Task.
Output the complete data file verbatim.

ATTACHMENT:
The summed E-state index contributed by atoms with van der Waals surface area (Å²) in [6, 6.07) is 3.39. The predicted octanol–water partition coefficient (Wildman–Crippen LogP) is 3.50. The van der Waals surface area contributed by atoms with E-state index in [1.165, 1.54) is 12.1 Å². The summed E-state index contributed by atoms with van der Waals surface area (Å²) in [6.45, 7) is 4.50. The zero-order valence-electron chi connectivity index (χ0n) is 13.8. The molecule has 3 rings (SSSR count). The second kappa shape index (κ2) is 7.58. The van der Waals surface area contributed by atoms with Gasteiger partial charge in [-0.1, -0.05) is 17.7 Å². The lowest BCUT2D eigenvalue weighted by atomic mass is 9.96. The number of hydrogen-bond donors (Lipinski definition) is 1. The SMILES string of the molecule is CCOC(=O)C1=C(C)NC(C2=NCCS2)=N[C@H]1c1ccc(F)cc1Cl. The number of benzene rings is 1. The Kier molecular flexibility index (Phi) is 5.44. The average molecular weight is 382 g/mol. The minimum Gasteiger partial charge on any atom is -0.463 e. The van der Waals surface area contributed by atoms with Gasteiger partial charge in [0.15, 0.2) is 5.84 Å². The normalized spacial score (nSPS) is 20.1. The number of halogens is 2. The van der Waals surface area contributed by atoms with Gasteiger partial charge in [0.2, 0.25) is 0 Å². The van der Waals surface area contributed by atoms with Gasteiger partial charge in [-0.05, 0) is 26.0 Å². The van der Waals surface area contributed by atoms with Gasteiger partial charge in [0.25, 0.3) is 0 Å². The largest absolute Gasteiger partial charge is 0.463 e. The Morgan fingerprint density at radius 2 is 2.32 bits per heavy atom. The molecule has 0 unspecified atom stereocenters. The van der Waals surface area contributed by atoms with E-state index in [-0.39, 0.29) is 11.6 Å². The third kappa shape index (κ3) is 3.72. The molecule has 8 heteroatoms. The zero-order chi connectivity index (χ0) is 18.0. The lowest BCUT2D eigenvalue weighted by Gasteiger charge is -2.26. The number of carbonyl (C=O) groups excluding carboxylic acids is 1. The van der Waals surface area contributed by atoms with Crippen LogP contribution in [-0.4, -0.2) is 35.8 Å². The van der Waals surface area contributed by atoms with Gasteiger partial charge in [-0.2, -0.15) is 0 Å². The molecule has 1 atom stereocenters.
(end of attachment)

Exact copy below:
The summed E-state index contributed by atoms with van der Waals surface area (Å²) in [6, 6.07) is 3.39. The predicted octanol–water partition coefficient (Wildman–Crippen LogP) is 3.50. The van der Waals surface area contributed by atoms with E-state index in [1.165, 1.54) is 12.1 Å². The summed E-state index contributed by atoms with van der Waals surface area (Å²) in [6.45, 7) is 4.50. The zero-order valence-electron chi connectivity index (χ0n) is 13.8. The molecule has 3 rings (SSSR count). The second kappa shape index (κ2) is 7.58. The van der Waals surface area contributed by atoms with Gasteiger partial charge in [-0.1, -0.05) is 17.7 Å². The lowest BCUT2D eigenvalue weighted by atomic mass is 9.96. The number of hydrogen-bond donors (Lipinski definition) is 1. The SMILES string of the molecule is CCOC(=O)C1=C(C)NC(C2=NCCS2)=N[C@H]1c1ccc(F)cc1Cl. The number of benzene rings is 1. The Kier molecular flexibility index (Phi) is 5.44. The average molecular weight is 382 g/mol. The minimum Gasteiger partial charge on any atom is -0.463 e. The van der Waals surface area contributed by atoms with Gasteiger partial charge in [0.15, 0.2) is 5.84 Å². The normalized spacial score (nSPS) is 20.1. The number of halogens is 2. The van der Waals surface area contributed by atoms with Gasteiger partial charge in [0.2, 0.25) is 0 Å². The van der Waals surface area contributed by atoms with Gasteiger partial charge in [-0.05, 0) is 26.0 Å². The van der Waals surface area contributed by atoms with Gasteiger partial charge in [0.25, 0.3) is 0 Å². The largest absolute Gasteiger partial charge is 0.463 e. The Morgan fingerprint density at radius 2 is 2.32 bits per heavy atom. The molecule has 0 unspecified atom stereocenters. The van der Waals surface area contributed by atoms with E-state index in [-0.39, 0.29) is 11.6 Å². The third kappa shape index (κ3) is 3.72. The molecule has 8 heteroatoms. The zero-order chi connectivity index (χ0) is 18.0. The lowest BCUT2D eigenvalue weighted by Gasteiger charge is -2.26. The number of carbonyl (C=O) groups excluding carboxylic acids is 1. The van der Waals surface area contributed by atoms with Crippen LogP contribution in [-0.4, -0.2) is 35.8 Å². The van der Waals surface area contributed by atoms with Gasteiger partial charge in [-0.2, -0.15) is 0 Å². The molecule has 1 atom stereocenters.